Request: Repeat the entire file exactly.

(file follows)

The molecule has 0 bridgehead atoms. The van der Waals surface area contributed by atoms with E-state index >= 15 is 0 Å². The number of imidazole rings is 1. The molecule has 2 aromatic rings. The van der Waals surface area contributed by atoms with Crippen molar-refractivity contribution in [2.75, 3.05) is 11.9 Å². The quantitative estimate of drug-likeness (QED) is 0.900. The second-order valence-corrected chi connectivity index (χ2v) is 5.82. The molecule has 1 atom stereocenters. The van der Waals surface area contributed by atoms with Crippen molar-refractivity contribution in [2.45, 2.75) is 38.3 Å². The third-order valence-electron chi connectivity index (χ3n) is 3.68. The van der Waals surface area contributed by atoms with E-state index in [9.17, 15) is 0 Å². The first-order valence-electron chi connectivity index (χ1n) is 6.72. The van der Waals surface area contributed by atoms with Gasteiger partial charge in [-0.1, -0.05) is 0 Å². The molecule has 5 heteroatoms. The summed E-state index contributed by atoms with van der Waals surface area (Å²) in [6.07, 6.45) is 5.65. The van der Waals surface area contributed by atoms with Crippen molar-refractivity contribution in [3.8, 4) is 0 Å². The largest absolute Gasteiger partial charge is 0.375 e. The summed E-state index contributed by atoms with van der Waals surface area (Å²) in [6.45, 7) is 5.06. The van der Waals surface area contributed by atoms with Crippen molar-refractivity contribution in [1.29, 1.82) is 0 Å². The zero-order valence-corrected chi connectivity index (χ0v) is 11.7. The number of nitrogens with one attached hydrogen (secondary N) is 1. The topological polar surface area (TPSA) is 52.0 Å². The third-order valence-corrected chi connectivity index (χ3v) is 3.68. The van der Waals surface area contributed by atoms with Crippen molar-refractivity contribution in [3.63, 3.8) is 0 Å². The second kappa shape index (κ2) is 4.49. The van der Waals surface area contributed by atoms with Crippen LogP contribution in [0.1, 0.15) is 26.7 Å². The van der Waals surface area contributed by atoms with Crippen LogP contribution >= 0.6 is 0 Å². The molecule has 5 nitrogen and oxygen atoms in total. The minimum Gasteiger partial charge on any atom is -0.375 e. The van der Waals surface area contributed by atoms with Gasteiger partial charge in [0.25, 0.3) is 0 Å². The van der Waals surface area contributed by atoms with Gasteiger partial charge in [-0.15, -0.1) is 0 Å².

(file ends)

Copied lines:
The molecule has 0 bridgehead atoms. The van der Waals surface area contributed by atoms with E-state index >= 15 is 0 Å². The number of imidazole rings is 1. The molecule has 2 aromatic rings. The van der Waals surface area contributed by atoms with Crippen molar-refractivity contribution in [2.75, 3.05) is 11.9 Å². The quantitative estimate of drug-likeness (QED) is 0.900. The second-order valence-corrected chi connectivity index (χ2v) is 5.82. The molecule has 1 atom stereocenters. The van der Waals surface area contributed by atoms with Crippen molar-refractivity contribution in [2.45, 2.75) is 38.3 Å². The third-order valence-electron chi connectivity index (χ3n) is 3.68. The van der Waals surface area contributed by atoms with E-state index in [9.17, 15) is 0 Å². The first-order valence-electron chi connectivity index (χ1n) is 6.72. The van der Waals surface area contributed by atoms with Gasteiger partial charge in [-0.1, -0.05) is 0 Å². The molecule has 5 heteroatoms. The summed E-state index contributed by atoms with van der Waals surface area (Å²) in [6.07, 6.45) is 5.65. The van der Waals surface area contributed by atoms with Crippen molar-refractivity contribution in [3.8, 4) is 0 Å². The largest absolute Gasteiger partial charge is 0.375 e. The summed E-state index contributed by atoms with van der Waals surface area (Å²) in [6.45, 7) is 5.06. The van der Waals surface area contributed by atoms with Crippen molar-refractivity contribution in [1.29, 1.82) is 0 Å². The zero-order valence-corrected chi connectivity index (χ0v) is 11.7. The number of nitrogens with one attached hydrogen (secondary N) is 1. The topological polar surface area (TPSA) is 52.0 Å². The third-order valence-corrected chi connectivity index (χ3v) is 3.68. The van der Waals surface area contributed by atoms with Crippen molar-refractivity contribution in [3.63, 3.8) is 0 Å². The second kappa shape index (κ2) is 4.49. The van der Waals surface area contributed by atoms with Crippen LogP contribution in [0.1, 0.15) is 26.7 Å². The van der Waals surface area contributed by atoms with Crippen LogP contribution >= 0.6 is 0 Å². The molecule has 5 nitrogen and oxygen atoms in total. The minimum Gasteiger partial charge on any atom is -0.375 e. The van der Waals surface area contributed by atoms with Gasteiger partial charge in [0.25, 0.3) is 0 Å². The van der Waals surface area contributed by atoms with Gasteiger partial charge in [-0.15, -0.1) is 0 Å².